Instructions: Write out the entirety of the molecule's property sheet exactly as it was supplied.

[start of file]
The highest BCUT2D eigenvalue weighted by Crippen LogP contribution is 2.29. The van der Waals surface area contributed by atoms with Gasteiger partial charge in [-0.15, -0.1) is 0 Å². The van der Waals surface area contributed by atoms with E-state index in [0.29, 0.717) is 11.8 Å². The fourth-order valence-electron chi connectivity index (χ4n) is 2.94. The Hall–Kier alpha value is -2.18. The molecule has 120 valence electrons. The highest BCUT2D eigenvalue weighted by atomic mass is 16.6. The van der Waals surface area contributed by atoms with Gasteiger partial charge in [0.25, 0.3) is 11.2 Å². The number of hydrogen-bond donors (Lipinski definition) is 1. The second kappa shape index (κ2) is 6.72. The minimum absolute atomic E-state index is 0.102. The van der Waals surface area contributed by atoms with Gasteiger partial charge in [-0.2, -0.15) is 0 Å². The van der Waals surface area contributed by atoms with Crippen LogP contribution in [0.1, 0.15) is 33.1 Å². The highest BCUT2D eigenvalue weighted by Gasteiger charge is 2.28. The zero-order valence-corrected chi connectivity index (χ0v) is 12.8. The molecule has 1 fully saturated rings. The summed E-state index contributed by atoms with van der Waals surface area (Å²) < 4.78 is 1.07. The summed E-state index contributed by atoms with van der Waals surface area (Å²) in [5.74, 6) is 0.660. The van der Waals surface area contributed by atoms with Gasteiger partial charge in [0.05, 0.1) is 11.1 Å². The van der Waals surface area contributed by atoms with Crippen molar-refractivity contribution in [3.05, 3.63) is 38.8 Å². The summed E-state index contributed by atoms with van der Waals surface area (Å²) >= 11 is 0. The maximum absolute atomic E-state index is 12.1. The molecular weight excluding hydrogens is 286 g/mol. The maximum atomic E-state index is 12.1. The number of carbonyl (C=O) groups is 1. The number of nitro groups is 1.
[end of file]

The highest BCUT2D eigenvalue weighted by Crippen LogP contribution is 2.29. The van der Waals surface area contributed by atoms with Gasteiger partial charge in [-0.15, -0.1) is 0 Å². The van der Waals surface area contributed by atoms with E-state index in [0.29, 0.717) is 11.8 Å². The fourth-order valence-electron chi connectivity index (χ4n) is 2.94. The Hall–Kier alpha value is -2.18. The molecule has 120 valence electrons. The highest BCUT2D eigenvalue weighted by atomic mass is 16.6. The van der Waals surface area contributed by atoms with Gasteiger partial charge in [0.25, 0.3) is 11.2 Å². The number of hydrogen-bond donors (Lipinski definition) is 1. The second kappa shape index (κ2) is 6.72. The minimum absolute atomic E-state index is 0.102. The van der Waals surface area contributed by atoms with Gasteiger partial charge in [-0.2, -0.15) is 0 Å². The van der Waals surface area contributed by atoms with Crippen LogP contribution in [0.1, 0.15) is 33.1 Å². The highest BCUT2D eigenvalue weighted by Gasteiger charge is 2.28. The zero-order valence-corrected chi connectivity index (χ0v) is 12.8. The molecule has 1 fully saturated rings. The summed E-state index contributed by atoms with van der Waals surface area (Å²) < 4.78 is 1.07. The summed E-state index contributed by atoms with van der Waals surface area (Å²) in [5.74, 6) is 0.660. The van der Waals surface area contributed by atoms with Gasteiger partial charge in [0.05, 0.1) is 11.1 Å². The van der Waals surface area contributed by atoms with Crippen molar-refractivity contribution in [3.05, 3.63) is 38.8 Å². The summed E-state index contributed by atoms with van der Waals surface area (Å²) >= 11 is 0. The maximum absolute atomic E-state index is 12.1. The molecular weight excluding hydrogens is 286 g/mol. The maximum atomic E-state index is 12.1. The number of carbonyl (C=O) groups is 1. The number of nitro groups is 1.